In over half of the games under Foster, we’ve been out-passed, out-shot, and out-created by the opposition, who we must of course respect. Compared to Steven Schumacher, Foster’s Argyle make 21% fewer passes per game, take 20% fewer shots, record 23% lower xG, and score 40% fewer goals.

In terms of style, we’ve traded in Ange Postecoglou for Antonio Conte, but playing boring, negative football hasn’t even solved Argyle’s defensive problems from earlier in the season. Foster’s side has kept two clean sheets, one thoroughly undeserved at Swansea, in fourteen games, compared to Schuey’s five in twenty-two.

Yes, the rate of expected goals conceded and actual goals conceded have dropped since Foster’s arrival, but what’s that worth if we’re still averaging 1.40 xA and 1.57 goals conceded per-game. We’re far less likely to score, but only slightly less likely to concede.

Schuey predicted this at the start of the season. He was very vocal about playing on the front foot, that this group of players weren’t going to play best on the back foot. Our talents are in attack, and we should play in the best way possible to unleash their potential. And it paid off. We played attacking football and outscored opponents to pick up points. Now, the attack is neutered but the defence just as leaky.

Yes, that traitor was lucky that Whittaker and Azaz were in an endless goal of the season competition with one another, but he created a team that created lots of opportunities to shoot, so you knew you could take on a chance knowing more will come. Likewise, he created a culture that bred confidence in his flair players and increased the chances of them scoring from unlikely positions. That’s gone.

Whittaker still takes those chances on sometimes – barely anybody else does – but with most of the team behind the ball he’s frequently crowded out and with far fewer attacking touches per-game he has to be careful not to waste an good position. In fact, Argyle haven’t scored a single goal from outside the box under Foster. The goals rained in from range under Schuey.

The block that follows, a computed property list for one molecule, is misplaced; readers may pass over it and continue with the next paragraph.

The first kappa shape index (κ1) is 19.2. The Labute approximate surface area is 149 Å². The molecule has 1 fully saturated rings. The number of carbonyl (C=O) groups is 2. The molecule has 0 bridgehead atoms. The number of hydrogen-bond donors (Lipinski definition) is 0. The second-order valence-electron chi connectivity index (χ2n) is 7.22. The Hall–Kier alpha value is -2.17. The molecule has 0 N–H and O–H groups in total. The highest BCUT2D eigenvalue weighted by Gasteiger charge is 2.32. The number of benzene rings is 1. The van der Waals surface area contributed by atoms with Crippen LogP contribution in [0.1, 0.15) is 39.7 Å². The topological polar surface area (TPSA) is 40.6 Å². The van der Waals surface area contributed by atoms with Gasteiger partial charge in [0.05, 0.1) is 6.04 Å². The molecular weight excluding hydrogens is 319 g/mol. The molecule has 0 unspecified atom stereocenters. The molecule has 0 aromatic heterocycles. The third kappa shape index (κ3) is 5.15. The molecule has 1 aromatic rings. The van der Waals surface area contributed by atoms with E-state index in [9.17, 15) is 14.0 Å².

And that brings us to tactics. A major frustration for fans is his inability to impact the game. He’s too passive, rarely seen barking orders to his players when the game is getting away from him (which has happened a lot). It’s almost always going behind that shakes Argyle from their slumber, not Foster. Only then will we see a change of gear and attempt to attack.

His substitutions have often been predictable (in six of his first nine games, he made a double wingback swap) and almost entirely ineffective. Only one of his subs come on and been involved in a goal, despite routinely being behind and needing a spark.

Away at Blackburn last weekend, his substitutions after the equaliser made Argyle worse, while he failed to get a grip of the side and calm them down as they repeatedly coughed up possession attempting to make a hero pass at every attempt rather than building pressure.

But most frustrating is the formation. You can play a 3-4-3 if you’re happy to have none of the ball but have an amazing defence, or if you’ve got of some the best players in the league across multiple positions (like last season). Argyle have neither of those right now. All it leaves us with is little control of midfield, facing a wave of shots, and precious little in attack.

The only sides that formation has worked against this season are the sides who try to play expansive football and have too many creators but nobody to control the game in midfield, plus a defence as porous as ours: Norwich at home, Boro away, Blackburn away.

Otherwise, the formation has left Argyle looking second best. To be blunt, the stats tell a simple story: less likely to win, less likely to score, less likely to keep a clean sheet.

Champ opposition




21 (19 league)


Wins (%)

4 (19.0%)

6 (31.6%)

Points (per game)

18 (0.86)

23 (1.21)

Average possession



Goals (per game)

28 (1.33)

28 (1.47)

Conceded (per game)

37 (1.76)

33 (1.74)

Clean sheets (per game)

2 (0.10)

5 (0.26)

Which brings us to recruitment. The assignment for Argyle in January should have been to fill in the gaps in the squad. Playing 4-3-3, we needed a quality centre back, a couple of full-backs (pretty much everyone bar Kesler-Hayden and the injured Earley were wing-backs) and backup wingers, plus a striker.